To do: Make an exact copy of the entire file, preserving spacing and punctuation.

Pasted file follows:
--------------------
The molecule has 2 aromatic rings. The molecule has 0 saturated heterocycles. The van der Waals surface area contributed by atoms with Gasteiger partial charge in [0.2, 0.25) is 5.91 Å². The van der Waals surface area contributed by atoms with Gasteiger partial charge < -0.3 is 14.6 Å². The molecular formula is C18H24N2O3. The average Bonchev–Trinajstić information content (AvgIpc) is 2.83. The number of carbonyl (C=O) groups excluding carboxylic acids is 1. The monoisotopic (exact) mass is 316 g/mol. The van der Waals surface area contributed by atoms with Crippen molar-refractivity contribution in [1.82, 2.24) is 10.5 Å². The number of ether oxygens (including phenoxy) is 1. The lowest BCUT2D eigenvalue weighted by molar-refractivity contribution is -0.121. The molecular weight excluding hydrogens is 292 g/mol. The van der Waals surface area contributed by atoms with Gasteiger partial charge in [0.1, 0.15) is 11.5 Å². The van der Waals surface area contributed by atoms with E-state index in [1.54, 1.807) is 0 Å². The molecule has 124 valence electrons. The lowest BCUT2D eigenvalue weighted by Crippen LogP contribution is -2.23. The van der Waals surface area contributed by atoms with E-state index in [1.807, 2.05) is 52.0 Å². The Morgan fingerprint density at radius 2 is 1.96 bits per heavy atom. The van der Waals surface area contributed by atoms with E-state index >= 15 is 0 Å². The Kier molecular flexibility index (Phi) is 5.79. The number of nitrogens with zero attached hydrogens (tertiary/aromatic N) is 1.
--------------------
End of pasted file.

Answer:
The molecule has 2 aromatic rings. The molecule has 0 saturated heterocycles. The van der Waals surface area contributed by atoms with Gasteiger partial charge in [0.2, 0.25) is 5.91 Å². The van der Waals surface area contributed by atoms with Gasteiger partial charge < -0.3 is 14.6 Å². The molecular formula is C18H24N2O3. The average Bonchev–Trinajstić information content (AvgIpc) is 2.83. The number of carbonyl (C=O) groups excluding carboxylic acids is 1. The monoisotopic (exact) mass is 316 g/mol. The van der Waals surface area contributed by atoms with Crippen molar-refractivity contribution in [1.82, 2.24) is 10.5 Å². The number of ether oxygens (including phenoxy) is 1. The lowest BCUT2D eigenvalue weighted by molar-refractivity contribution is -0.121. The molecular weight excluding hydrogens is 292 g/mol. The van der Waals surface area contributed by atoms with Gasteiger partial charge in [0.1, 0.15) is 11.5 Å². The van der Waals surface area contributed by atoms with E-state index in [1.54, 1.807) is 0 Å². The molecule has 124 valence electrons. The lowest BCUT2D eigenvalue weighted by Crippen LogP contribution is -2.23. The van der Waals surface area contributed by atoms with E-state index in [1.807, 2.05) is 52.0 Å². The Morgan fingerprint density at radius 2 is 1.96 bits per heavy atom. The van der Waals surface area contributed by atoms with E-state index >= 15 is 0 Å². The Kier molecular flexibility index (Phi) is 5.79. The number of nitrogens with zero attached hydrogens (tertiary/aromatic N) is 1.